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Fort Beauséjour – Fort Cumberland National Historic Site of Canada

Did you know?

1. Did you know that Fort Beauséjour, re-named Fort Cumberland in 1755, quickly became a centre for the first Acadian Deportation?

17th & 18th  century ruins of fort
17th & 18th century ruins of fort. Fort-Beauséjour-Fort Cumberland NHSC.
© Parks Canada

Acting Governor Charles Lawrence was angered that some Acadian inhabitants had taken up arms against the British in the attack on Fort Beauséjour in 1755. Although the French commander declared he had forced the Acadians to help defend the fort or suffer death, the claim was dismissed by the Halifax administration. The Nova Scotia Council decided on June 25,1755 to remove all Acadians from the Chignecto region. This was to be the first step in what would eventually become an overall deportation of Acadians from the entire Maritime region.


2. Did you know that Fort Beauséjour was one of the first known pentagonal five-bastioned forts in North America?

Aerial photoof fort.
Aerial photo of Fort Beauséjour-Fort Cumberland NHSC
© Parks Canada

Designed by Gaspard de Léry, a military engineer from Québec using Sébastien Vauban’s principles for fortification design, this star-shaped fort overlooking the Bay of Fundy was constructed by the French in 1751 to defend their interests in the Isthmus of Chignecto.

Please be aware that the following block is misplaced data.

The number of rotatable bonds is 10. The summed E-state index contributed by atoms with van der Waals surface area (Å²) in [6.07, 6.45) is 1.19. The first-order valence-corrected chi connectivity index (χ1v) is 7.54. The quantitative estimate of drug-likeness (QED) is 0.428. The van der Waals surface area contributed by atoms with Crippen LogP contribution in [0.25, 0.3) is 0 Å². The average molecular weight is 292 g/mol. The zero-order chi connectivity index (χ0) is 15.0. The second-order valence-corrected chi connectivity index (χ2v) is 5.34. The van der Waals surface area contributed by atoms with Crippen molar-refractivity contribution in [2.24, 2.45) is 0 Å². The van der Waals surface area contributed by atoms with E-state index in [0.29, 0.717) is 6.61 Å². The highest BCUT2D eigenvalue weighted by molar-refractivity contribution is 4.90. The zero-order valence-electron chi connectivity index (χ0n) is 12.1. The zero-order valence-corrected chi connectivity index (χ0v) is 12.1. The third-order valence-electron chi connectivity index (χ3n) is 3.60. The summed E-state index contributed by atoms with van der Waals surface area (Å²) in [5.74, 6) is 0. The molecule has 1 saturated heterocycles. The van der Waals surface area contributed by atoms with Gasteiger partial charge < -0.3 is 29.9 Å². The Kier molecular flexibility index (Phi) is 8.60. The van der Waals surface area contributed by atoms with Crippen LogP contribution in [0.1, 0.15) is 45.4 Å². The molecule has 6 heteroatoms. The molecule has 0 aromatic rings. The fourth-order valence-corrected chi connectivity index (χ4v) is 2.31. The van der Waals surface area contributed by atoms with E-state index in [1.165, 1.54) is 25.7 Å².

3. Did you know that the bronze bell on display at Fort Beauséjour - Fort Cumberland National Historic Site dates back to 1734?

Bronze bell on display at fort
Bronze bell on display at Fort Beauséjour-Fort Cumberland NHSC
© Parks Canada

Cast in Rochefort, France in 1734, the bronze bell was first installed in the church in the village of Beaubassin and later in the church of Saint-Louis, at Beauséjour. It was removed when the missionary Jean-Louis LeLoutre decided to burn the church because of the British advance on the fort in 1755. After the Acadians of the area were deported, later settlers installed the bell in an Anglican church built at Mount Whatley around 1795. That church was remodeled around 1821, then later replaced by the new St. Mark's church in 1880 where the bell was once again hung, until it was donated to the Fort Beauséjour Museum.


4. Did you know that… ?

18th century British Trenches
18th century British Trenches Fort-Beauséjour-Fort Cumberland NHSC
© Parks Canada

If Fort Cumberland had fallen to the American and local rebel attacks during the American Revolution in 1776, Nova Scotia (part of which became New Brunswick in 1784) may have become the 14th American colony?


5. Did you know that...?

 Dr. John Clarence Webster(medallion)
Dr. John Clarence Webster (medallion) Fort-Beauséjour-Fort Cumberland NHSC
© Parks Canada

Dr. John Clarence Webster, the historian who worked for the creation of Fort Beauséjour - Fort Cumberland National Historic Site in 1920 had previously been a renowned medical doctor in Edinburgh, Montreal and Chicago and was among the earliest surgeons to use rubber gloves to prevent infection?